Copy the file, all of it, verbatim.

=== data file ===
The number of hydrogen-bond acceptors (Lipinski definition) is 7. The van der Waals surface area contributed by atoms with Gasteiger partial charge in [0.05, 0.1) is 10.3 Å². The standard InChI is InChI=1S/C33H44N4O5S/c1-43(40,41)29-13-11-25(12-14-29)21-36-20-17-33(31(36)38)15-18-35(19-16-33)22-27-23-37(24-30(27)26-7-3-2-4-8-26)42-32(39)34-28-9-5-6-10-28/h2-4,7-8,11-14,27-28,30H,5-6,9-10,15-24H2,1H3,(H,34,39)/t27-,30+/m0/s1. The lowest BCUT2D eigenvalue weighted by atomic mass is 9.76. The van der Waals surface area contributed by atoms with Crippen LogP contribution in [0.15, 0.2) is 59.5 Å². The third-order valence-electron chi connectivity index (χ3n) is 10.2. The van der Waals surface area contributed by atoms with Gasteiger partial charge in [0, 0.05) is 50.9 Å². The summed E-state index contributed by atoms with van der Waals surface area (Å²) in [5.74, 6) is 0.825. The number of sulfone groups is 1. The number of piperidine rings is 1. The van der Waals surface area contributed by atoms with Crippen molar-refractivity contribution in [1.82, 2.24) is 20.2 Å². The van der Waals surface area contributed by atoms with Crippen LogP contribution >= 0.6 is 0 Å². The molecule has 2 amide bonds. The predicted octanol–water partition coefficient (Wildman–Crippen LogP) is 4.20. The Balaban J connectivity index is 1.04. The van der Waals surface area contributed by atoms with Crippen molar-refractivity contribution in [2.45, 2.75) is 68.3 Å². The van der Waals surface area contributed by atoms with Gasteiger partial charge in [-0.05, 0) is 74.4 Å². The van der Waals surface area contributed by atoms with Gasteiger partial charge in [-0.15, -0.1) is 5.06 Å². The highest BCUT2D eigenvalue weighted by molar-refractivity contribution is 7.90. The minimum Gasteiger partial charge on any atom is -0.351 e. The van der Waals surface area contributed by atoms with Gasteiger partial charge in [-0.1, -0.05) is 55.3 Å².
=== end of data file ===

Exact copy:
The number of hydrogen-bond acceptors (Lipinski definition) is 7. The van der Waals surface area contributed by atoms with Gasteiger partial charge in [0.05, 0.1) is 10.3 Å². The standard InChI is InChI=1S/C33H44N4O5S/c1-43(40,41)29-13-11-25(12-14-29)21-36-20-17-33(31(36)38)15-18-35(19-16-33)22-27-23-37(24-30(27)26-7-3-2-4-8-26)42-32(39)34-28-9-5-6-10-28/h2-4,7-8,11-14,27-28,30H,5-6,9-10,15-24H2,1H3,(H,34,39)/t27-,30+/m0/s1. The lowest BCUT2D eigenvalue weighted by atomic mass is 9.76. The van der Waals surface area contributed by atoms with Crippen LogP contribution in [0.15, 0.2) is 59.5 Å². The third-order valence-electron chi connectivity index (χ3n) is 10.2. The van der Waals surface area contributed by atoms with Gasteiger partial charge in [0, 0.05) is 50.9 Å². The summed E-state index contributed by atoms with van der Waals surface area (Å²) in [5.74, 6) is 0.825. The number of sulfone groups is 1. The number of piperidine rings is 1. The van der Waals surface area contributed by atoms with Crippen molar-refractivity contribution in [1.82, 2.24) is 20.2 Å². The van der Waals surface area contributed by atoms with Crippen LogP contribution >= 0.6 is 0 Å². The molecule has 2 amide bonds. The predicted octanol–water partition coefficient (Wildman–Crippen LogP) is 4.20. The Balaban J connectivity index is 1.04. The van der Waals surface area contributed by atoms with Crippen molar-refractivity contribution in [2.45, 2.75) is 68.3 Å². The van der Waals surface area contributed by atoms with Gasteiger partial charge in [-0.05, 0) is 74.4 Å². The van der Waals surface area contributed by atoms with Gasteiger partial charge in [-0.15, -0.1) is 5.06 Å². The highest BCUT2D eigenvalue weighted by molar-refractivity contribution is 7.90. The minimum Gasteiger partial charge on any atom is -0.351 e. The van der Waals surface area contributed by atoms with Gasteiger partial charge in [-0.1, -0.05) is 55.3 Å².